Amid Rising Losses to Internet Scams, Men Are More Likely Duped, Report Finds
WASHINGTON -- Women may make less than men on average, but they give less to cybercrooks, too, according to a new report.
Male complainants lost $1.67 to every $1 lost by female complainants reported to the Internet Crime Complaint Center last year, according to the 2007 Internet Crime Report issued by the organization last week.
The center said it received a total of 206,884 complaints of crimes perpetrated online in 2007 and that some 90,000 were referred to law enforcement, about 72,000 of which involved monetary loss. The most complaints received since it began the reports in 2001 totaled 231,493 in 2005.
However, the total reported monetary loss in 2007 was nearly $240 million, a $40 million increase over 2006 and a new record, according to the Internet Crime Complaint Center, a joint operation of the FBI and the National White Collar Crime Center (www.nwc3.org).
The new report said 57.6% of those filing complaints were male and about half were between the ages of 30 and 50. E-mail was the fraudsters' channel of choice in three-fourths of the complaints, with about 24% through Web sites.
Auction and nondelivery fraud accounted for 60% of the complaints, the report said. Check and card fraud complaints were about 12% of the total and identity theft accounted for 2.9%. Financial institution fraud complaints were 2.7% of the total.
The White Collar Crime Center makes its complaints available to local, state and federal law enforcement to aid in investigations, analysis and public awareness.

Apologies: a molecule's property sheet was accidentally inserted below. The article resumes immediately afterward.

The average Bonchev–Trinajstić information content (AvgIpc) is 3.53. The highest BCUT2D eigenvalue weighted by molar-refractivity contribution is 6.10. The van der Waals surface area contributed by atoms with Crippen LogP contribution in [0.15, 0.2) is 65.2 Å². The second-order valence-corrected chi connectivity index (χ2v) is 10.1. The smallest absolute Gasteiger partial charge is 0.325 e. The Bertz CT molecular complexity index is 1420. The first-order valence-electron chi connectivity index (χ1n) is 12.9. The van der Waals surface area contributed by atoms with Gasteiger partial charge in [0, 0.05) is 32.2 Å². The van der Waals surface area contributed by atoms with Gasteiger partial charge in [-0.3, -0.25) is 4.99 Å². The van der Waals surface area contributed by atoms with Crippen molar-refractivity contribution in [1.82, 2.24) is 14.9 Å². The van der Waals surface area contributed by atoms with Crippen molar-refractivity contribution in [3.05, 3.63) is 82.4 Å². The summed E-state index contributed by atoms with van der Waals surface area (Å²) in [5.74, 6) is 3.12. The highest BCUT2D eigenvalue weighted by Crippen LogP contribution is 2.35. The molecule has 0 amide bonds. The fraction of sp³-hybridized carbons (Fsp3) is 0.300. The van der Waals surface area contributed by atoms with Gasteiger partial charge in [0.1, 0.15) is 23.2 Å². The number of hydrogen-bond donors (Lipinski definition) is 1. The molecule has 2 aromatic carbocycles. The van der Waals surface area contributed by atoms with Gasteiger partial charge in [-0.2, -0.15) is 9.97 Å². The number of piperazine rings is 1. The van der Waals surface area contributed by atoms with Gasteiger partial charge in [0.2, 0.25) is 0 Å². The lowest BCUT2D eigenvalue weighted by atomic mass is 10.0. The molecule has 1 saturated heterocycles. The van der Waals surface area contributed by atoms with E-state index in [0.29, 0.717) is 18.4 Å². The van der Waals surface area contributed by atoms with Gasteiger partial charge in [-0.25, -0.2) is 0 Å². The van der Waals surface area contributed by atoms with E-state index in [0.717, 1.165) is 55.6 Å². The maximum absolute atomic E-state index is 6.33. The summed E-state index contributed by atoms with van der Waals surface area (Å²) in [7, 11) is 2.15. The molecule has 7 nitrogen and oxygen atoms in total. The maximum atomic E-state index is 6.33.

"The Internet presents a wealth of opportunity for would-be criminals to prey on unsuspecting victims, and this report shows how extensive these types of crime have become," said FBI Cyber Division Assistant Director James E. Finch.
"What this report does not show is how often this type of activity goes unreported. Filing a complaint through IC3 is the best way to alert law enforcement authorities of Internet crime," Finch said.
The four most-populated states--California, Florida, Texas and New York--accounted for one-third of the total complainants. Others came from across the country as well as Canada, the United Kingdom, Australia, India and Mexico.
Investment fraud accounted for the most lost per complaint--$3,548--while credit/debit fraud accounted for the least--$298 per complaint.
As for the difference in male and female average losses, the report said, "This may be a function of both online purchasing differences by gender and the type of fraudulent schemes by which the individuals were victimized."
Most of the crooks were men, the report added.
"Perpetrators were predominantly male (75.8%) and half resided in one of the following states: California, Florida, New York, Texas, Illinois, Pennsylvania and Georgia," the report said. Other perpetrators were from the United Kingdom, Canada, Romania, Italy and Nigeria.
"Recent high-activity scams commonly reported to the IC3 in 2007 were those involving pets, checks, spam and online dating sites, all of which have proven effective as criminal devices in the hands of fraudsters," the report said.
And Nigerian letter writers even found willing recipients--who accounted for 1.1% of the total complaints and averaging $1,923 per reported individual loss.
The 28-page report is available at www.ic3.gov/media/annualreports.aspx.